You only get to sweep us off our feet once, and expecting to do it again is just…greedy.
Where the guiding light in the original musical, “Mamma Mia!,” was the disco-era delights of Abba, the sequel “Mamma Mia! Here We Go Again” takes it cue from another disco queen — Andrea True. As in “More, More More, How do you like it?”
Not nearly as much.
The many many songs are mostly forgettable deep tracks from the Abba repertoire, as the first film burned through most of the hits. Not that some of those aren’t reprised.
The cast is VASTLY expanded — double the number of Oscar winners — as the story takes us into the past, when “Mamma” (played by Meryl Streep in the first film) was is a young coed in search of her “destiny” in Greece, tumbling for three different young men in the process. The production numbers, choreographed by Anthony Von Laast, involve a sea full of Greeks, an army of dancing French waiters, restaurant patrons and staff dressed as Napoleon.
And they’ve killed off “Mamma,” for Pete’s sake. Donna (Streep) has been dead a year, daughter Sophie (Amanda Seyfried) is finishing up the quaint Greek Island hotel mom always dreamed of. “Grand opening” or not, there’s a pall cast over the whole affair.
It’s not helped a lot by the cleverly integrated flashbacks, where Lily James of “Downton Abbey” is the young Donna raving up Oxford graduation with her Donna and the Dynamos pals (Jessica Keenan Wynn is the young Tanya/Christine Baranski, Alexa Davies the young Rosie/Julie Walters) doing the little known “When I Kissed the Teacher.”
Donna sets out across Europe seeking adventure and romance. That leads her to the charmingly awkward and virginal Harry (Hugh Skinner as the younger Colin Firth), the dashing Swedish sailor/writer Bill (the Bjorn Borgish Josh Dylan as the young Stellan Skarsgaard) and the more romantic but spoken for Sam (Jeremy Irvine as the young Pierce Brosnan).
As the movie bounces through “Angeleyes” and “Kisses of Fire,” we’re reminded that English wasn’t the Swedish quartet’s first language, and there’s a reason most of these syntax-slaughtering groaners and filler didn’t make the “Abba Gold” hits package.
Still, I liked what they did with “Andante, Andante,” and turning the title tune into a lament (sung by James) is a smart play.
So was casting James as the Boho young Donna, a pre-Jane Fonda Workout Video/pre-“heroin chic” beauty with voluptuous curves and hair that she works, onstage, like a rock star.
Seyfried can’t carry this show by herself, Dominic Cooper (as Sophie’s great love) has little to play. So Andy Garcia makes a smoldering “The Most Interesting Man in…Greece” manager for the hotel, Señor Cienfuegos, who makes the other older Dynamos’ hearts skip a beat. You already know the big guest star, Cher, as grandma, and she gets a couple of age-appropriate numbers.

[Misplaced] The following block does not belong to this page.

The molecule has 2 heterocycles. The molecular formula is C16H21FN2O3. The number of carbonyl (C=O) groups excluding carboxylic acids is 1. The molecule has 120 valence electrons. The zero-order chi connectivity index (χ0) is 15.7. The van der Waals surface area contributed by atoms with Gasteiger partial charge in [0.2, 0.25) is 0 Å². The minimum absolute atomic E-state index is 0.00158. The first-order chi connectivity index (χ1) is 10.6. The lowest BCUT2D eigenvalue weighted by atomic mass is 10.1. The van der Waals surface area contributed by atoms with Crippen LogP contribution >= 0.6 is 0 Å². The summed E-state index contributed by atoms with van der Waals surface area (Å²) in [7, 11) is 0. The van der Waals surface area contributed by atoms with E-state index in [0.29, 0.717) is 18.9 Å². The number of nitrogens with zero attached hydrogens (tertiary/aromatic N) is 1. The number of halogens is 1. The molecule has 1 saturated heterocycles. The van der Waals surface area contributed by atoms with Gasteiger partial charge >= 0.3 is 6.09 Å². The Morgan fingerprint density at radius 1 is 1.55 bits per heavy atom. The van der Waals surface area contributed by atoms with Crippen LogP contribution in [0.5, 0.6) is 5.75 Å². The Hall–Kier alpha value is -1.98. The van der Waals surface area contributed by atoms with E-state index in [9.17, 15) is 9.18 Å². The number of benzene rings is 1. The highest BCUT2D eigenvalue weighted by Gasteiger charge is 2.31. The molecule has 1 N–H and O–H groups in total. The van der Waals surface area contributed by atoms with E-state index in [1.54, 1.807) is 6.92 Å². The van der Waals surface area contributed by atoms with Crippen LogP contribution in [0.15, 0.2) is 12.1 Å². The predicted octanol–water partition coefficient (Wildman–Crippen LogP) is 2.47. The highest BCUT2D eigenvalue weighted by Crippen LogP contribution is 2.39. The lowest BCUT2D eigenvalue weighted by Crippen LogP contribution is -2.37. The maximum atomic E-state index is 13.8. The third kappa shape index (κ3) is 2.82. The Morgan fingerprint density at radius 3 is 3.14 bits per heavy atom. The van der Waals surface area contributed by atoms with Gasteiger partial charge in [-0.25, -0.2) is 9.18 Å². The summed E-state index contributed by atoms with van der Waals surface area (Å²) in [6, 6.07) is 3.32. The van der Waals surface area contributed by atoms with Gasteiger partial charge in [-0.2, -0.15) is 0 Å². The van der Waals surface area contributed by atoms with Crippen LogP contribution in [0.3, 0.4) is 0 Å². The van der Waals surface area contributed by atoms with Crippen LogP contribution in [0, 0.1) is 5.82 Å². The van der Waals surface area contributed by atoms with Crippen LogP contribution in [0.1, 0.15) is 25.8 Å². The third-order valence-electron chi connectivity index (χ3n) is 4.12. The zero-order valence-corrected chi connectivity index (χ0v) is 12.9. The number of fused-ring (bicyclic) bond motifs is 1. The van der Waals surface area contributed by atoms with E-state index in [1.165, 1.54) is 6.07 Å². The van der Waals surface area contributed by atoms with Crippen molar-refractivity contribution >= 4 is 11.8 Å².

Celia Imrie is a singing, dancing vice-chancellor at Oxford (Or was it Cambridge?), Hélène Cardona amuses as a taverna proprietress and Omid Djalili (“The Infidel,” rent it) all but steals the picture as a ferry ticket agent we watch age, from then to now, always with droll commentary on the principals and their appearances.
I mention all these peripheral delights because the young men cast as younger versions of the cream of dashing European leading men fail to impress. Random gags work, but none of the new additions sing any better than the fellows they allegedly grow up to be — Firth, Skarsgaard and especially Brosnan.
And for a movie set in sunny, touristy Greece, “Here We Go Again” is absurdly sound-stagey. Fake backgrounds abound, static staging (Cher needs it) with little movement, with other scenes positively overrun with movement.
The odd big outdoor show-stopper is as rare as funny lines for ANY of the leads. Director Ol Parker, of “The Best Exotic Marigold Hotel,” should go by “Fusty Ol Parker” after this one.
“Mamma Mia,” this time around, isn’t so much bad as dispirited. It finishes well, for instance, and then goes on beyond that big finish to spoil even that.
For all the over-the-top choreography and the many tunes, it takes forever to rope us in.
And for the odd bit of emotional connection that a great song can add to a sweet scene, it’s awfully reliant on the throw-away material of a band whose hits were hits for a reason, and whose flops are forgotten for a reason.
This is “Mamma Mia’s” B-Side.
MPAA Rating: PG-13 for some suggestive material
Cast: Amanda Seyfried, Cher, Lily James, Pierce Brosnan, Julie Walters, Stellan Skarsgaard, Christine Baranski, Colin Firth, Andy Garcia and Meryl Streep. Credits:Directed by Ol Parker, script by Ol Parker, Richard Curtis and Catherine Johnson. A Universal release.
Running time: 1:54